On the other side, she said, the mostly non-Black students at Case never get to challenge stereotypes they might hold about Black neighborhoods. (CWRU's student body is only 6 percent Black, a near-inversion of the 93 percent Black population of surrounding neighborhoods.)

Artist and activist Gwen Garth, shown in her studio, says the CWRU divide hurts both residents and students.

Artist and activist Gwen Garth, shown in her studio, says the divide between CWRU and neighborhoods hurts both residents and students. [Justin Glanville / Ideastream Public Media]

Avoidance Through Omission

According to Garth and Jones, messages that students shouldn’t bother with Black neighborhoods can come through omission, not just overtly negative word of mouth.

On a windy afternoon on Case’s campus, about a dozen first-year students clustered around a young woman with a megaphone as she conducted a tour. She didn't speak negatively about surrounding neighborhoods, but most of the attractions she recommended were right in University Circle, or Downtown.

There was talk of professional football and basketball teams, for example, and local museums.

CWRU administrators said they know they have work to do to invite neighborhood residents in and encourage students to get out.

Julian Rogers, director of community relations for the university, said blurring old boundaries is no longer just a matter of "doing the right thing," but remaining competitive among prospective students.

"Students are demanding this," Rogers said. "You can see this from the Know Your Neighbors campaign that during their time here, they want it to be meaningful. And service, making a contribution is something that students feel is very important."

Know Your Neighbors has recently begun to host outdoor gatherings.

Know Your Neighbors has recently begun to host outdoor gatherings. [Delaney Jones / Know Your Neighbors]

He said the university has been hosting events designed to appeal to families who live nearby, like a “play date” for adults and kids. His office has also started tracking how many neighborhood residents come to public lectures, or use campus resources like the library.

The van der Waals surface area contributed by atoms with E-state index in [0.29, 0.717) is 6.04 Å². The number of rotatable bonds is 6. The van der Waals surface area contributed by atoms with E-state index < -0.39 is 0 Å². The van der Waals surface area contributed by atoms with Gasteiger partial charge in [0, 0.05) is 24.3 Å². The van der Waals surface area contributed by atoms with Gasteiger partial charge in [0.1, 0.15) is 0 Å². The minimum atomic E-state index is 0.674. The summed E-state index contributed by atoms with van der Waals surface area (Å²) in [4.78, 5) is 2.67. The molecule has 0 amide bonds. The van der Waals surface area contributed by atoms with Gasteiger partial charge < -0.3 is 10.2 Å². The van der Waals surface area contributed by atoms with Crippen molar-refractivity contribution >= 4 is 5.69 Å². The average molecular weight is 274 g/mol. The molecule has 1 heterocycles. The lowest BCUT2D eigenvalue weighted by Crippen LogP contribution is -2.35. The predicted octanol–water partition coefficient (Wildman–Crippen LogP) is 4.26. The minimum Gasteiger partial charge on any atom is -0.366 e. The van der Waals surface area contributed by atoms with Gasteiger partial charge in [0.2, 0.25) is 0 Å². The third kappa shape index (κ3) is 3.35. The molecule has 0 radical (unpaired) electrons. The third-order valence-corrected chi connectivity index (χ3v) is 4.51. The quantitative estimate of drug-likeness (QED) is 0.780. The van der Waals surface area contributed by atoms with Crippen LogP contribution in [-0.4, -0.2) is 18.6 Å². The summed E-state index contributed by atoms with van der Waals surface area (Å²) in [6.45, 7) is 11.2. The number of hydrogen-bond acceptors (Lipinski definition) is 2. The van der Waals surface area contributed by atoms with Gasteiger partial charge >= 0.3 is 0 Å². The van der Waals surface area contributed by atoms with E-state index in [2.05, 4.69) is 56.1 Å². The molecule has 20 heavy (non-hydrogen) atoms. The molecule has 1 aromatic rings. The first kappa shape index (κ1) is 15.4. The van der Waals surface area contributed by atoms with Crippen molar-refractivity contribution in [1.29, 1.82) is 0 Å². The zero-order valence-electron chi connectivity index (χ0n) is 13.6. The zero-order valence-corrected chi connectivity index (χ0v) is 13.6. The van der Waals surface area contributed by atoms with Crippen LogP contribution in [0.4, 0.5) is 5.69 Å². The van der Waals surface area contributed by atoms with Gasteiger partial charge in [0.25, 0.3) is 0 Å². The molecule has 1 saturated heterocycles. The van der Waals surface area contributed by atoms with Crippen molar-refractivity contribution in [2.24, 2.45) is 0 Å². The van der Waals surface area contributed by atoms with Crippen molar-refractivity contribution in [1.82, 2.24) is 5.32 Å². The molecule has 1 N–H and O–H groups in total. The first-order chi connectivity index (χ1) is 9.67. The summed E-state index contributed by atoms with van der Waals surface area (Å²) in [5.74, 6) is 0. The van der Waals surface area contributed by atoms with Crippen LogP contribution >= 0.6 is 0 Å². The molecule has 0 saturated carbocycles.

A Nationwide Shift

Those are the types of activities that urban universities across the country are using to engage residents who might otherwise feel alienated, said Ted Howard of The Democracy Collaborative, a think tank that helps institutions such as hospitals and universities find ways to benefit surrounding communities rather than operating as self-contained islands.

In the past, Howard said, institutions have focused mostly on spending more of their budgets in surrounding neighborhoods to build community wealth. Now, the conversation is turning more to the kind of relationship-building that Know Your Neighbors is leading — again, for practical and financial reasons as much as altruistic ones.

"At the University of Pennsylvania, for instance, the more the university got engaged with the community, the more alumni donors liked it and started contributing more money, because they remember how bad (relations) used to be," Howard said. "So it can lead to this virtuous cycle."

CWRU hosted a 'community play date' on its campus in 2019.

CWRU hosted a 'community play date' on its campus in 2019. [Case Western Reserve University]

That jibes with an early finding of the Know Your Neighbors program at CWRU. The 80 students who've so far participated in the program have reported feeling more connected to Cleveland — and more likely to stay in the region after graduation — than they would if they hadn't taken part.

Rogers and Jones are exploring how to keep Know Your Neighbors active now that Jones has graduated (for now, she continues to run the program on a volunteer basis with the help of an intern in Rogers' office). Some options include making it a nonprofit, or a program within the university — though Rogers said that could detract from the program's grassroots appeal.

"Residents see it as authentic, and I think to some degree that's because it's not directly connected to the university," he said. "But at the same time, I don't think it matters that much as long as (the initiative) remains true to their mission."